By Unknown Lamer from Slashdot's if-the-point-were-security-that-is department
Trailrunner7 writes with one perspective on the inability of the Congress to pass 'cybersecurity' legislation before recessing. From the article: "They've taken innumerable swings at it, and struck out every time, ... and, for once, we all should be thankful for our lawmakers' inability to act. ... What it's not good at is understanding the Internet or acting swiftly and decisively. The current cybersecurity legislation mess is the perfect combination of those two factors. Corporations and government agencies in the U.S. have been getting their heads handed to them by attackers from around the world for several years now. Long-term, persistent campaigns have been targeting defense contractors, energy and utility companies, manufacturing firms, and government agencies with an alarming rate of success. But Congress, or at least some members of it, don't seem to understand that. Sen. Joseph Lieberman sent a letter Monday to President Obama, comparing the threat to U.S. networks from foreign attackers to the threat from terrorists before 9/11. He then urged the president to use his executive authority to somehow influence the situation. Let's be clear: If the companies that own and operate critical infrastructure — not to mention defense contractors — don't understand the nature of the threat they're facing at this point, no amount of incentives will change that. Neither Congress nor the President can fix this problem with the kinds of solutions they're considering."
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By Unknown Lamer from Slashdot's nothing-sinister-here department
nonprofiteer writes with news on what SceneTap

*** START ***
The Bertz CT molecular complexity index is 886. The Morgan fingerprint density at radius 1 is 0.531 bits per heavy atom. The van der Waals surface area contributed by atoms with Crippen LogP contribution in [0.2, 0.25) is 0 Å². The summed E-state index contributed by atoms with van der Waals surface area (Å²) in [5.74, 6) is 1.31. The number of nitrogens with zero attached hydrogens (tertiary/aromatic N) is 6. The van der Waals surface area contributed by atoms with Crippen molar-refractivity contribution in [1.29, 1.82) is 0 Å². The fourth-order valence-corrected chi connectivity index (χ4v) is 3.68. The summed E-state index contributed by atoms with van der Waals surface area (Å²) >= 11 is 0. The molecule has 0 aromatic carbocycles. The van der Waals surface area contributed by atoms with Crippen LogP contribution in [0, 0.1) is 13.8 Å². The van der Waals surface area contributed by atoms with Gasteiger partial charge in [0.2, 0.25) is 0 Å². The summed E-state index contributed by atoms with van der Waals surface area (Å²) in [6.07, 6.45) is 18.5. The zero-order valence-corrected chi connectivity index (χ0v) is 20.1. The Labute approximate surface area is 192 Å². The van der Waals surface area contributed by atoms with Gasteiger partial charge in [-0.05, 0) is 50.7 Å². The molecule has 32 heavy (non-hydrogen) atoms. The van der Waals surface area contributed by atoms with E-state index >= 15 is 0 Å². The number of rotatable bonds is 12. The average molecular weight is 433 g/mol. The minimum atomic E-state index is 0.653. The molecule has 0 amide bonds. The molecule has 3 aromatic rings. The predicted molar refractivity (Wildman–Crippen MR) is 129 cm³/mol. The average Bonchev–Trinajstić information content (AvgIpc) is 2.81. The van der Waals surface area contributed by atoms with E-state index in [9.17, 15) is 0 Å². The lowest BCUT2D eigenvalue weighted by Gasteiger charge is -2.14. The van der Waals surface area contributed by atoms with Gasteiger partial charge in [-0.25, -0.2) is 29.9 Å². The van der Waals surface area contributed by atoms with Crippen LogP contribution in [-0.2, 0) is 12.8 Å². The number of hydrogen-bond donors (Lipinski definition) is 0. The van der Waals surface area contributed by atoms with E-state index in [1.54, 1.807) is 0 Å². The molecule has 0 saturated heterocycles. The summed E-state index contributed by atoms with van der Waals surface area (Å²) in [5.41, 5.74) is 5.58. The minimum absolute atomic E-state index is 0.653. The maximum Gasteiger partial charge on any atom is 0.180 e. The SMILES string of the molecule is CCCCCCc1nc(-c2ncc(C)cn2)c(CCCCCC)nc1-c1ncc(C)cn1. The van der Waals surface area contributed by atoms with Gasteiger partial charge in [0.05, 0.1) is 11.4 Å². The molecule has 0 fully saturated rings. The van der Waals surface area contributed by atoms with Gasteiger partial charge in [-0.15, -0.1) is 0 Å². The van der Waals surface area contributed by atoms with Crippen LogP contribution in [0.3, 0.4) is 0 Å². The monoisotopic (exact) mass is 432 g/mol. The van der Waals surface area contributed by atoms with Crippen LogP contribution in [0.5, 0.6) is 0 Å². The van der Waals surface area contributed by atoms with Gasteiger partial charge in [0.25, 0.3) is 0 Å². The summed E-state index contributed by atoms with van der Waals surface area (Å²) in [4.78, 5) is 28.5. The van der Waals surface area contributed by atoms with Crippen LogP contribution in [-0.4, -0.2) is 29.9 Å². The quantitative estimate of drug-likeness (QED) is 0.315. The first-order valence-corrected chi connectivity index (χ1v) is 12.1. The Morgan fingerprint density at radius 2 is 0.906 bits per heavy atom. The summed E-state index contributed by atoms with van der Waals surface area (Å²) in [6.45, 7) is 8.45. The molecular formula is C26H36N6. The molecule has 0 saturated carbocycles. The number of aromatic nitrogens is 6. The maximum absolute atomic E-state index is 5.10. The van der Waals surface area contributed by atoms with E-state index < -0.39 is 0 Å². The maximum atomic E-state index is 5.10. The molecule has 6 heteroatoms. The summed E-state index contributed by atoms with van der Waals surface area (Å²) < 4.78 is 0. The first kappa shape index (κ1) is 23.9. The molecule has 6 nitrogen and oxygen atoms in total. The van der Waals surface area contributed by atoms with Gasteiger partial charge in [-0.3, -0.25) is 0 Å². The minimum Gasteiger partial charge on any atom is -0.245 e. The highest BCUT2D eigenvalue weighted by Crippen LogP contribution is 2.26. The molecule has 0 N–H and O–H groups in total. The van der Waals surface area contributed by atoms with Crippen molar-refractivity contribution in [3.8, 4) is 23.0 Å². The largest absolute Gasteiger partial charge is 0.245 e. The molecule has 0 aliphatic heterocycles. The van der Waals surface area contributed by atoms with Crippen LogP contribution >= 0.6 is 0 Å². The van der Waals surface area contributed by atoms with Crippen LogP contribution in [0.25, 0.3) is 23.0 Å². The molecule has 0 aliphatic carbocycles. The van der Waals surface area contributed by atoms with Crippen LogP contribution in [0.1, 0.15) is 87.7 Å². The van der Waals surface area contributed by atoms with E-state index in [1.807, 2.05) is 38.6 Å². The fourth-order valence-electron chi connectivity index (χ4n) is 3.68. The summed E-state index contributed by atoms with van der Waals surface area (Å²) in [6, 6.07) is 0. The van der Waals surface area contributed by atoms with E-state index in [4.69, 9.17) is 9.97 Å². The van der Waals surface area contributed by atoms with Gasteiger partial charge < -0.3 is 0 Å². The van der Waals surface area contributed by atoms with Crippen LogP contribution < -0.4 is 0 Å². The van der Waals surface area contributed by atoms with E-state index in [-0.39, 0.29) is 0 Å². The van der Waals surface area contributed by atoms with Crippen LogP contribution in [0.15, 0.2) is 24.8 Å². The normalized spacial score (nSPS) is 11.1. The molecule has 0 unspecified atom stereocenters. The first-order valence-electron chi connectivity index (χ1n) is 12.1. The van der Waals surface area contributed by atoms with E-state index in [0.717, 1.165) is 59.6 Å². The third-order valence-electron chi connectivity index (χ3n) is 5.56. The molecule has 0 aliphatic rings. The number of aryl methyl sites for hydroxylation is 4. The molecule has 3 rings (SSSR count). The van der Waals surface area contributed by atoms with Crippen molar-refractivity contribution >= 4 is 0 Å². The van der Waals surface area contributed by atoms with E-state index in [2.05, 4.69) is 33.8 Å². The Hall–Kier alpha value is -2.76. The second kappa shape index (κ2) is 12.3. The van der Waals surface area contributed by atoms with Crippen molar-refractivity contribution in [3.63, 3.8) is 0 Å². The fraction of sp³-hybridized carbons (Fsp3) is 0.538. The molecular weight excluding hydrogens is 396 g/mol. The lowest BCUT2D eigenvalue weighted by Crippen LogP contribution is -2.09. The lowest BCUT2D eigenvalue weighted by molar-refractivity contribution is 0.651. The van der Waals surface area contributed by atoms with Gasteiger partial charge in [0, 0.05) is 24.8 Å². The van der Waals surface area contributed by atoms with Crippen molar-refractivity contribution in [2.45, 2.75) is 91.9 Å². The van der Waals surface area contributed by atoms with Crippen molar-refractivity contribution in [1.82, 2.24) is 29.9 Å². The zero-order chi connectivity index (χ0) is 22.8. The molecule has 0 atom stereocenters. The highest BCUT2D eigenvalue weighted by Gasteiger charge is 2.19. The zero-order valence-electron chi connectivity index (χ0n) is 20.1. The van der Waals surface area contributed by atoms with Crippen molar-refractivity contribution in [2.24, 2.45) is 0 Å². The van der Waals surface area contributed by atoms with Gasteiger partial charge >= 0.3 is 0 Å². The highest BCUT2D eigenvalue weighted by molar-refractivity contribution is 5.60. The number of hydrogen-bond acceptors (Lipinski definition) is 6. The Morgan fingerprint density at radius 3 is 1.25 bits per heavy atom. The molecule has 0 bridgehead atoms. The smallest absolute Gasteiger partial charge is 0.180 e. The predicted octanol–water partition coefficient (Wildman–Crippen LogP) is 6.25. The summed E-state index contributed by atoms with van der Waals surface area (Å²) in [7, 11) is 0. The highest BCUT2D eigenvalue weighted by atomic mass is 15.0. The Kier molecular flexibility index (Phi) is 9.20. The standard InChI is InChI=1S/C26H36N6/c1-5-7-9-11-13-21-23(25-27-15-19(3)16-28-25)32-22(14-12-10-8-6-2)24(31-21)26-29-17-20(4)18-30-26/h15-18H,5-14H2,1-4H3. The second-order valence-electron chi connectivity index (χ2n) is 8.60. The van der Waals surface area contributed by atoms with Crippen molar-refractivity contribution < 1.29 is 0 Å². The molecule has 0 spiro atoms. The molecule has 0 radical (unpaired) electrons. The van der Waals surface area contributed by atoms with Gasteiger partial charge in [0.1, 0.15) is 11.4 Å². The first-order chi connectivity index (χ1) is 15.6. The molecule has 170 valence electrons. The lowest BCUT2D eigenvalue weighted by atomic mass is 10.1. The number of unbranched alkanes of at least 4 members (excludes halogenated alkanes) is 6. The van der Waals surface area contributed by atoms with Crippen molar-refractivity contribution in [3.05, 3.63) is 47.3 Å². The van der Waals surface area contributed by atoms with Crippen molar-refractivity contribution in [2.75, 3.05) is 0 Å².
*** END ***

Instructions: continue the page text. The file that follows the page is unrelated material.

has been up to for the last few months since. From the article: "SceneTap uses facial recognition technology to help bar-hoppers decide which night spot to go to based on how crowded a bar is and what the age and gender ratio is. ... Despite the fact that what the app does now is fairly innocuous. But what the app could do in the future, as described in a patent application filed in June, is pretty creepy. The patent application describes much more detailed data collection, including bar goers' race, height, weight, attractiveness, hair color, clothing type, and the presence of facial hair or glasses, and includes other possibilities usually left to the realm of dystopic fiction, including putting microphones in the cameras that could detect what customers are saying, and using facial recognition technology to identify customers and then get information about them from social networking websites and databases to determine 'relationship status, intelligence, education and income for the entire venue.'"Read Replies (0)
By Unknown Lamer from Slashdot's tin-foil-hat-activate department
An anonymous reader writes with a bit of news about the compromised download of phpMyAdmin
discovered on an sf.net mirror yesterday: "A malicious version of the open source Web-based MySQL database administration tool phpMyAdmin has been discovered on one of the official mirror sites of SourceForge, the popular online code repository for free and open source software. The file — phpMyAdmin-126.96.36.199-all-languages.zip — was modified to include a backdoor that allowed attackers to remotely execute PHP code on the server running the malicious version of phpMyAdmin."
The Sourceforge weblog has details
. Someone compromised a mirror (since removed from rotation of course) around September 22nd. Luckily, only around 400 people grabbed the file before someone caught it.Read Replies (0)
By Unknown Lamer from Slashdot's just-when-ubuntu-was-about-to-sign-up department
writes with news of a settlement in a case of Rent-to-Own firms grossly violating the privacy of their customers. From the article: "Seven rent-to-own companies and a software developer have settled federal charges that they spied on customers, ... The companies captured screenshots of confidential and personal information, logged keystrokes, and took webcam pictures of people in their homes. Their aim was to track the computers belonging to customers who were behind with their payments.